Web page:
The Blazers will be insistent on keeping Batum, interested in keeping Hickson. The actual dollar amount is complicated by the market, as both are restricted free agents. Hickson has a $6 million cap hold. If the Blazers keep him they will not offer that much, so they'd be interested in doing that deal early to reduce their cap burden. Batum's cap hold is similar but his contract will be more, meaning they'll want to sign him after other free agents. Best guess is that they'd like Hickson at $4.5-$5 million and Batum at $8-9, but those numbers could vary. They could also renounce Hickson to save cap room.
Portland is positioned to be one of the most active teams in the league the next few weeks. Are the Blazers poised to make an offer to Nash? Will they be drafting a point guard next Thursday regardless? Who else might they be targeting in free agency?
The Blazers could be active in going after Goran Dragic, bidding up the price for Houston to match. Failing that, they could well draft Damian Lillard. They'd love Nash at the right price but the chances of the Hall-of-Famer taking a discount offer to play for a team he wouldn't push to a title seems small. Why not just stay in Phoenix? The Blazers also need centers and scoring. Chris Kaman is a possibility, though not an attractive one. Restricted free agents like Roy Hibbert and JaVale McGee would look tempting, but chances are their teams would match offers and the Blazers can't afford to mess around.
They could look for amnestied big men too, Brendan Haywood or even Elton Brand. Eric Gordon or another scoring guard would merit a look if the Blazers don't draft a point-producer. It seems more likely they'd fulfill their needs using their cap space to facilitate imbalanced trades than on free agents straight up though.
It almost sounds to me like the Suns and Blazers could buy groceries off of each other's shopping lists - lots of similar interests there. Batum seems like a promising young player, I wouldn't be surprised if he ascends into double digit millions. Hickson is a player the Suns showed interest in at one time, but it seems unlikely they will pursue him at this point based on their current power forward logjam.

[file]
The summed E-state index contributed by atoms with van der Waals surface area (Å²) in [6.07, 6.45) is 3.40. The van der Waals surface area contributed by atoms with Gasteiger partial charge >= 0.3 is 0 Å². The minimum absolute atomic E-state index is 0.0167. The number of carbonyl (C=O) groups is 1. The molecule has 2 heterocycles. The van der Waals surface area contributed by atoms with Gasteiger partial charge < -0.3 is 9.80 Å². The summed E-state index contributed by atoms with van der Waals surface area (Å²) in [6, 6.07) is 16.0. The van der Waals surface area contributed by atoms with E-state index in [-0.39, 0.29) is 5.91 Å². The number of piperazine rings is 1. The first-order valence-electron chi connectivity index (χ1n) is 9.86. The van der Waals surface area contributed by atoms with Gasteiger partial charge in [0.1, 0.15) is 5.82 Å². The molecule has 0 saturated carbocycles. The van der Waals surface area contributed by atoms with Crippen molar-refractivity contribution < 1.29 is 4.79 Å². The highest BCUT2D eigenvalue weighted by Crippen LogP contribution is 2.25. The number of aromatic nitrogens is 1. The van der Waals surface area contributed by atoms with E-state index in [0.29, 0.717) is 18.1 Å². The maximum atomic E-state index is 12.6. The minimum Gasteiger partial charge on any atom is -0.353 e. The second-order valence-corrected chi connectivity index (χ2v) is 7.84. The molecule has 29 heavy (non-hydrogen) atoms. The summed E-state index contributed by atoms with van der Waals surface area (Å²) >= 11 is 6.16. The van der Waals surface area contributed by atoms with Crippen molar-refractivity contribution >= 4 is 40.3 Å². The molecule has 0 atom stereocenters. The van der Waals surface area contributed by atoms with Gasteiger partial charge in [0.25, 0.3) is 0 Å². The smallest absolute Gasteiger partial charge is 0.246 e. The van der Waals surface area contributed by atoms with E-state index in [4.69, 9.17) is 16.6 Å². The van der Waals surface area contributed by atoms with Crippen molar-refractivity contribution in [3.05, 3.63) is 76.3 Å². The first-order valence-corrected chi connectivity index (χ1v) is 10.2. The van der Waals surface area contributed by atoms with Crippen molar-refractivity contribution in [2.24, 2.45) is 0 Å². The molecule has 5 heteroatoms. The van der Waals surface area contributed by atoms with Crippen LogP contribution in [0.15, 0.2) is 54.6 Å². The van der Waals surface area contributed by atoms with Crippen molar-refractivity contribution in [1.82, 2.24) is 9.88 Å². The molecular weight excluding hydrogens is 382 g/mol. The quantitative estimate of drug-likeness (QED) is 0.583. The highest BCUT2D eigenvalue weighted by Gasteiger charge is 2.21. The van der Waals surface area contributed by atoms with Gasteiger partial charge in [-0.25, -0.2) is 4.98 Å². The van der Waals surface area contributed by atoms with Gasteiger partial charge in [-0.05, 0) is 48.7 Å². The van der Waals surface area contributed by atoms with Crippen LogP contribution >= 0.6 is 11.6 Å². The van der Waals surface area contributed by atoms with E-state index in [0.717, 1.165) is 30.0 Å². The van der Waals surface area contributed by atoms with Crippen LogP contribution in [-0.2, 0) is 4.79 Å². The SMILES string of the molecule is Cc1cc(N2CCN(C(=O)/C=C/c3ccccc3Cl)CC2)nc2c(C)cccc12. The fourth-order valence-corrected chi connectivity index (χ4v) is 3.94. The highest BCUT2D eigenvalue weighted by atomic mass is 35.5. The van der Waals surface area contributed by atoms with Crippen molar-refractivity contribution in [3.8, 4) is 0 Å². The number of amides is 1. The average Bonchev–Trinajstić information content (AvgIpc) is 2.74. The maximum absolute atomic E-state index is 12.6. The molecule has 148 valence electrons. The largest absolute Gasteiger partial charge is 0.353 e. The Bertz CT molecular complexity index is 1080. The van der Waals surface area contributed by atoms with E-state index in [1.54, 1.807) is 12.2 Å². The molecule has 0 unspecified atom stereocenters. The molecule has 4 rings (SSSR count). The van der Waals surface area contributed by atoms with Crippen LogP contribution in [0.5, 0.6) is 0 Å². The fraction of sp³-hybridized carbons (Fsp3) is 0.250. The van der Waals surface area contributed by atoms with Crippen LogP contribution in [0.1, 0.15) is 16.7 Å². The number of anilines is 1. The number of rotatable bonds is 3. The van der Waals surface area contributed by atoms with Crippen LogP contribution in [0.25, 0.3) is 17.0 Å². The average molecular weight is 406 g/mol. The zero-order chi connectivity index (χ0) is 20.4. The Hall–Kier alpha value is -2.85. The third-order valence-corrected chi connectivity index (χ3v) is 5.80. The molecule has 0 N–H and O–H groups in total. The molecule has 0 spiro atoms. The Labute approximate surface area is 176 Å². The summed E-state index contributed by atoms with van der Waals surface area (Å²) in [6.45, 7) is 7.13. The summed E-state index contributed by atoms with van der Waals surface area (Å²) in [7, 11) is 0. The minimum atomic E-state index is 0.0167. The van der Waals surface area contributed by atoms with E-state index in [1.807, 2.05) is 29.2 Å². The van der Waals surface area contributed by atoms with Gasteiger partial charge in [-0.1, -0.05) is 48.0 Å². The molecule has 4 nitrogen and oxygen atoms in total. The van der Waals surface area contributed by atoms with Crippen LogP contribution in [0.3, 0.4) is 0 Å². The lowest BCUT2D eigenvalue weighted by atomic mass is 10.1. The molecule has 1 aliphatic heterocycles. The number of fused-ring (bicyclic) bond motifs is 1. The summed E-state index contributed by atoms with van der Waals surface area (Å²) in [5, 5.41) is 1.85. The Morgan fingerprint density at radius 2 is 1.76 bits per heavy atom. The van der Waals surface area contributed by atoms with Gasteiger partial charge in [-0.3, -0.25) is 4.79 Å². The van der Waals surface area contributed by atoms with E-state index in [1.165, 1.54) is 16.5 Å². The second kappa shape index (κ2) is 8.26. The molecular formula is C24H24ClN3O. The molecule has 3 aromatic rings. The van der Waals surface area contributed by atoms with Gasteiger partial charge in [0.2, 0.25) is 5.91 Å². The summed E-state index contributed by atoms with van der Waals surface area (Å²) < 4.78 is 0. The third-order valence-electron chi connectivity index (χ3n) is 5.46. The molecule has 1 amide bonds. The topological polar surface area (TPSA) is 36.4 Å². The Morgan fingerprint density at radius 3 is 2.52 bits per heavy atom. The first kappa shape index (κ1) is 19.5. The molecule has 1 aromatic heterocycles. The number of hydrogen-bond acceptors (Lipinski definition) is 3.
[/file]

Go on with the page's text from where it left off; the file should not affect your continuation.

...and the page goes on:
Brand has been discussed on BSotS recently, but priority for waiver claims starts from the bottom up, so the Suns might ultimately be too good (hahaha) to exploit this tactic.
Minnesota Timberwolves (26-40)
Draft Picks: 1st round 18th overall, 2nd round 58th overall
Cap Number with Options: ~$58.0 million for 12 players (Webster, Milicic, Miller, Love, Williams, Pekovic, Barea, Johnson, Ridnour, Rubio, Ellington, and Lee).
Options: Webster and Miller (Partially Guaranteed).
Free Agents: Tolliver (Unrestricted). Beasley and Randolph (Restricted).
Jon Marthaler from Canis Hoopus answered the following questions:
Where do the Wolves stand with respect their rfa's Beasley and Randolph?
I don't think either Beasley or Randolph will be a Timberwolf next season. There have been a ton of rumors about the Wolves pulling a sign-and-trade with Beasley - the Lakers are involved in almost every one of these rumors, mostly because they almost traded for Beasley at the deadline last year. Getting Chase Budinger today probably seals Beasley's fate (and, if we're lucky, relegates Wes Johnson to practice-time duty.) As for Randolph, I get the sense the team feels that he's incredibly talented but inconsistent and therefore maybe not worth making a qualifying offer. Sign-and-trade for Beasley, unrestricted free agency for Randolph seems the most likely scenario.
Does Minnesota plan on shedding their minimally guaranteed contracts and using that cap space to address the team's deficiencies at the 2/3 spots (which seems to be a frequent problem across the league)?
As for the cap space and the 2/3 situation - they traded the 18th pick for Budinger, and they're rumored to be interested in signing Brandon Roy and his no-longer-cushioned-in-any-way knees to a multi-year deal. Safe to say they're interested in getting a 2/3, whatever the price.
I think that the Wolves would probably be best served to sever ties with their options and free agents (except possibly Randolph if he comes cheap). Beasley's inability to pull it together in a contract year further illustrates that he just doesn't get it, and it probably isn't worth risking good money on the gamble that he one day will.
They have a good core of Love, Williams, Pekovic, Johnson, Rubio, and Barea (and now Budinger) to build around. The team appeared to be ready to compete for one of the final playoff spots last season before Rubio's injury. I think they may still be a scoring wing from contending.